Ethics approval.

Ethical approval for this study was obtained from the University of Malawi College of Medicine Research Ethics Committee (P.07/10/958), Liverpool School of Tropical Medicine (10.76), and the CDC through an ethical reliance. All participants provided written informed consent.

RESULTS

Demographic characteristics.

Between January 2011 and December 2013, 1,126 SARI cases aged 15 years and older were enrolled (Table 1). The median age was 33 years (interquartile range 26–42 years) and 489 (43.4%) were male. Of 1,109 patients with available HIV status (98.5%), 558 (50.3%) were HIV infected. Thirteen individuals reported receipt of influenza vaccination in the previous year.

Table 1

Characteristics of adult patients with SARI, Blantyre, Malawi, 2011–2013

CharacteristicSARI cases (N = 1,126) n (%)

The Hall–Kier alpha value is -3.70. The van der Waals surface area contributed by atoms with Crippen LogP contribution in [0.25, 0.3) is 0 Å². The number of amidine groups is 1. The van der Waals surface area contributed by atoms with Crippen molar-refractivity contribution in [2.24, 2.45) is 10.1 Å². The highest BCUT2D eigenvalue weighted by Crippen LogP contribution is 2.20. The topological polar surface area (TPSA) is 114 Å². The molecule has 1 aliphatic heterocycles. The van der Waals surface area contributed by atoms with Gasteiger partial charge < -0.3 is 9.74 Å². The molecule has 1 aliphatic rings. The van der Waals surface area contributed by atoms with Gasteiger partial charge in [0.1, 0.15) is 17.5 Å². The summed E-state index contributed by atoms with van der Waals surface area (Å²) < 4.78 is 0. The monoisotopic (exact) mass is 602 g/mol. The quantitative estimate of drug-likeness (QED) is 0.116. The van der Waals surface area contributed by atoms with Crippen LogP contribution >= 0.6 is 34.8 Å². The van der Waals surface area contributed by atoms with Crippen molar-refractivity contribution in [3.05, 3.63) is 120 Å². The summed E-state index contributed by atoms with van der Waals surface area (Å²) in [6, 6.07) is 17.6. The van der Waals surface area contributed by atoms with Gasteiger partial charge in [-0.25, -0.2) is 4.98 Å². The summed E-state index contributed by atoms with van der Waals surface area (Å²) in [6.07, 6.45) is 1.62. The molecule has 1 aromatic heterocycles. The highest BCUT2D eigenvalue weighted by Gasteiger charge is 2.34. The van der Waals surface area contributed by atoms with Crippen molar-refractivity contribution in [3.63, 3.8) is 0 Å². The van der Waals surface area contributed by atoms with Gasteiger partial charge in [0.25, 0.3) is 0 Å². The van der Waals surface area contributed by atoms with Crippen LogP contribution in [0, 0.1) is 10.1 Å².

Demographic characteristics
 Male489 (43.4)
 Age group (years)
  15–24231 (20.5)
  25–34419 (37.2)
  35–44251 (22.3)
  ≥ 45225 (20.0)
Underlying medical conditions
 HIV-positive*558 (50.3)
 Pregnant19/637 (3.0)
 Current smoker29 (2.8)
 Antibiotics in the past 2 weeks482 (46.5)
 Reported influenza vaccination in the past year13 (1.2)
Infectious agent identified
 Influenza virus (any type)163 (14.5)
  Influenza A
   H1N1pdm0961 (37.4)
   H3N247 (28.8)
   Unsubtyped1 (0.6)
  Influenza B50 (30.7)
  Influenza A & B3 (1.8)
 Any virus detected§533 (47.3)
  ≥ 2 viruses detected154 (13.6)
 Malaria RDT positive28/911 (3.1)

HIV = human immunodeficiency virus; RDT = rapid diagnostic test; SARI = severe acute respiratory illness.

HIV status–available for 1,109 patients.

Pregnancy status established by self-report.

Influenza A sample with cycle threshold values ≤ 40 that could not be subtyped.

Infection with at least one of influenza; adenovirus; bocavirus; coronavirus OC43, NL63, 229E and HKU1; enterovirus; human metapneumovirus; parainfluenza virus 1, 2, 3, and 4; rhinovirus, or respiratory syncytial virus.

Viruses detected among SARI patients.